Indirect statutory safeguards that can inhibit command influence include:

Art. 26(c). Trial judges must be independent, i.e., their evaluation reports must not be written by convening authority, must be a member of the Bar (with all the ethics rules that implies) and must be assigned to that service’s Judge Advocate General, not the chain of command.

Art. 31 forbids anyone from compelling a defendant to self-incriminate, and, further, Art. 31(d) forbids the use of “coercion, unlawful influence or unlawful inducement” to elicit statements, and bars their use as evidence at trial. Command pressure on suspects or investigators could breach this.[9]

Art. 32 requires, among other due process requirements, a “fair and impartial” pretrial investigation at which defendants have a right to have counsel. Violation of Art. 32 does not constitute judicial error, though command or legal staff breaching Art. 32 (or Art. 31) could face prosecution themselves under Art. 92, failure to follow regulations. The decision to start an Art. 32 investigation does not of itself constitute improper command influence.[10]

Art. 34. Forbids the convening authority to proceed to trial without input from the staff judge advocate that the Art. 32 evidence justifies a trial on that charge. While the SJA is usually on the commander’s staff, the SJA is also a military lawyer with obligations under the code of professional ethics. A judge advocate has to make similar post-trial findings under Art. 64, before approving the findings of the court and sending it on for appellate review; The Judge Advocate General[11] will also review under Art. 69.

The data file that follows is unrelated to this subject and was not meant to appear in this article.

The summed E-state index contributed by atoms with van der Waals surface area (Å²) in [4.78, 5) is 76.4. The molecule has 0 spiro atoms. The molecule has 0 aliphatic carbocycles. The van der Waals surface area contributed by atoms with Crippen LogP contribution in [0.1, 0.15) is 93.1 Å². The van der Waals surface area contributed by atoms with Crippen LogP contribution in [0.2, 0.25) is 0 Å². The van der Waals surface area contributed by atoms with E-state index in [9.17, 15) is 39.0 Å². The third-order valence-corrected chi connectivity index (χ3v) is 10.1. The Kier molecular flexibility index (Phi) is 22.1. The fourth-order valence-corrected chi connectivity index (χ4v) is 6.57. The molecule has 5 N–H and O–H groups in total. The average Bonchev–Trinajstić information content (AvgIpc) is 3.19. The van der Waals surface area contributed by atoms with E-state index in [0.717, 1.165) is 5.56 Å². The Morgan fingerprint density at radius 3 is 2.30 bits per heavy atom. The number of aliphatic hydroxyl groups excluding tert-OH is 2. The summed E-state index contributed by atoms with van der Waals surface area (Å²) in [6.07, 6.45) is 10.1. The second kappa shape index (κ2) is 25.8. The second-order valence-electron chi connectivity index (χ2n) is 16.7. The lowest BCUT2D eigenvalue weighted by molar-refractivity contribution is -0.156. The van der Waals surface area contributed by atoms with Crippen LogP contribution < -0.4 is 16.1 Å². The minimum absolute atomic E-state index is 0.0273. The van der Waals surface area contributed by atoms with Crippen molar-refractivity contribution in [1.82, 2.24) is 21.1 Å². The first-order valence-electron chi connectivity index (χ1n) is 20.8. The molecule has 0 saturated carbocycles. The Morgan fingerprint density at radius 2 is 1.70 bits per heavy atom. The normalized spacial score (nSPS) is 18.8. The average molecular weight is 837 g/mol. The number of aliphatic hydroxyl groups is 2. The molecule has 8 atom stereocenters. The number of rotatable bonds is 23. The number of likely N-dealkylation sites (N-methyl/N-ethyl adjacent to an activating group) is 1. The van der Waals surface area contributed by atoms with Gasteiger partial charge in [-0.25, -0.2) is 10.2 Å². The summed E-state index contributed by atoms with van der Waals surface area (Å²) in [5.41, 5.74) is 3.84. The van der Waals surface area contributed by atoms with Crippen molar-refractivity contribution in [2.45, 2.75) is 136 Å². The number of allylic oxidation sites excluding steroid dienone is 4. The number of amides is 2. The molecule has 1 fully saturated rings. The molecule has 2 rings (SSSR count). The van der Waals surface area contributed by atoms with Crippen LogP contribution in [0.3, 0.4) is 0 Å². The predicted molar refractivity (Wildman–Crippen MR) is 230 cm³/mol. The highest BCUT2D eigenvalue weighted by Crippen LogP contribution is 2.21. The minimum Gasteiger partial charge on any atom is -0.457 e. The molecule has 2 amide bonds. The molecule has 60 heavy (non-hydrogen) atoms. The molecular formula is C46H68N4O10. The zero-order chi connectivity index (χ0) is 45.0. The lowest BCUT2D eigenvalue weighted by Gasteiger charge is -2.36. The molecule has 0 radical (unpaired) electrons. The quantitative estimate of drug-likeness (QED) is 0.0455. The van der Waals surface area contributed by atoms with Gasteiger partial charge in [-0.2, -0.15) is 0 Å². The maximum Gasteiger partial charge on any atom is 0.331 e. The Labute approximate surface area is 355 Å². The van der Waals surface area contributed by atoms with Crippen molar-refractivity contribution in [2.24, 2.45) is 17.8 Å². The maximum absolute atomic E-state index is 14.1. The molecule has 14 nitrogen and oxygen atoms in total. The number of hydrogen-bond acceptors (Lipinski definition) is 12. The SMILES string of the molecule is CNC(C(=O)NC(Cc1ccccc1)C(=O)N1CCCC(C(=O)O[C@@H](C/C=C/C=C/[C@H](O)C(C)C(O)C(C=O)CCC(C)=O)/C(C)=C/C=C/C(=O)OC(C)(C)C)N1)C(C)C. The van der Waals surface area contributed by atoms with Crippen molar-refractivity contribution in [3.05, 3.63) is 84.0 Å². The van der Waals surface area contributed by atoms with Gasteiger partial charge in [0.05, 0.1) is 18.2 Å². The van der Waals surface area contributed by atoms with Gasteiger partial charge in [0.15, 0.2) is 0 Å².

Art. 66 and 67 provide for review by military appellate courts, outside the chain of command; after that, Art. 67a provides for Supreme Court review on a writ of cert. Congress meant the military appellate system to be a check, a “bulwark” against command influence.[12] The military has two levels of appellate courts, one in each armed service (Army, Navy/Marines, Air Force and Coast Guard Courts of Criminal Appeals), and a U.S. Court of Appeals of the Armed Services (USCAAF).

However, the convening authority – the commander – is rarely a lawyer. From company command level s/he will be trying Art. 15s, will be subject to service on court-martial boards[13], and able, in senior command, to serve as court-martial convening authority. Service regulations typically incorporate UCMJ/RCM mandates in legal training for future commanders, in cadet, basic officers’ course, and advanced-course training curricula.[14] This training may or may not impart either a rudimentary legal education or an understanding of the underlying principles of military justice.

Indirect institutional safeguards include the removal of armed services’ trial judges, defense counsel[15] and criminal investigators[16] from the direct chain of command. These entities may be in separate organizations, attached to field commands but not under direct command. The Army and Air Force Departments have all three of these agencies, which report to central offices in their department, not to the base commander. A fortiori, a military judge must be independent of convening command authority per 10 U.S.C. § 826(c) (Art. 26(c) UCMJ) nor may the judge consult ex parte with members of the court (Art. 26(e)).

The Navy Department is slightly different: The Navy JAG office has a trial judiciary to serve the Navy and Marine Corps; it also includes the Navy/Marine Corps court of criminal appeals, whose chief judge reports to the Navy’s judge-advocate general.[17] However, trial defense counsel will be Navy/Marine JAG personnel “detailed by the judge advocate’s commanding officer,” i.e., possible convening authority.[18]